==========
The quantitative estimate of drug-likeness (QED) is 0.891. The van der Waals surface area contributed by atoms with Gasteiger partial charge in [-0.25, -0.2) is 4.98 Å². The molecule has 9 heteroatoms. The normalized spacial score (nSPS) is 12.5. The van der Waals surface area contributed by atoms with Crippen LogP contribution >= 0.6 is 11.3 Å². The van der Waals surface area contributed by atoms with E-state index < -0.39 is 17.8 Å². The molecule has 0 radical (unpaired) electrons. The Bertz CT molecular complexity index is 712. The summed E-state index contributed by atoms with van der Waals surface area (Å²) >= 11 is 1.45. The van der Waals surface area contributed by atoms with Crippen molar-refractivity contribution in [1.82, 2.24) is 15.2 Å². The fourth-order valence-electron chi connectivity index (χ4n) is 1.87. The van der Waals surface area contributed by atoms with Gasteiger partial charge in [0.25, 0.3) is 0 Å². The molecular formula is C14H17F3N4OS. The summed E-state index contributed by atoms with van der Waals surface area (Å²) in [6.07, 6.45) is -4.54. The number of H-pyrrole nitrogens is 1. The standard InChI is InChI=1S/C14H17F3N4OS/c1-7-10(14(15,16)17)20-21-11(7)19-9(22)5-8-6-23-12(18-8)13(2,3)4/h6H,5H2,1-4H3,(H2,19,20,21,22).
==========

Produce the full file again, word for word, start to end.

The quantitative estimate of drug-likeness (QED) is 0.891. The van der Waals surface area contributed by atoms with Gasteiger partial charge in [-0.25, -0.2) is 4.98 Å². The molecule has 9 heteroatoms. The normalized spacial score (nSPS) is 12.5. The van der Waals surface area contributed by atoms with Crippen LogP contribution >= 0.6 is 11.3 Å². The van der Waals surface area contributed by atoms with E-state index < -0.39 is 17.8 Å². The molecule has 0 radical (unpaired) electrons. The Bertz CT molecular complexity index is 712. The summed E-state index contributed by atoms with van der Waals surface area (Å²) >= 11 is 1.45. The van der Waals surface area contributed by atoms with Crippen molar-refractivity contribution in [1.82, 2.24) is 15.2 Å². The fourth-order valence-electron chi connectivity index (χ4n) is 1.87. The van der Waals surface area contributed by atoms with Gasteiger partial charge in [0.25, 0.3) is 0 Å². The molecular formula is C14H17F3N4OS. The summed E-state index contributed by atoms with van der Waals surface area (Å²) in [6.07, 6.45) is -4.54. The number of H-pyrrole nitrogens is 1. The standard InChI is InChI=1S/C14H17F3N4OS/c1-7-10(14(15,16)17)20-21-11(7)19-9(22)5-8-6-23-12(18-8)13(2,3)4/h6H,5H2,1-4H3,(H2,19,20,21,22).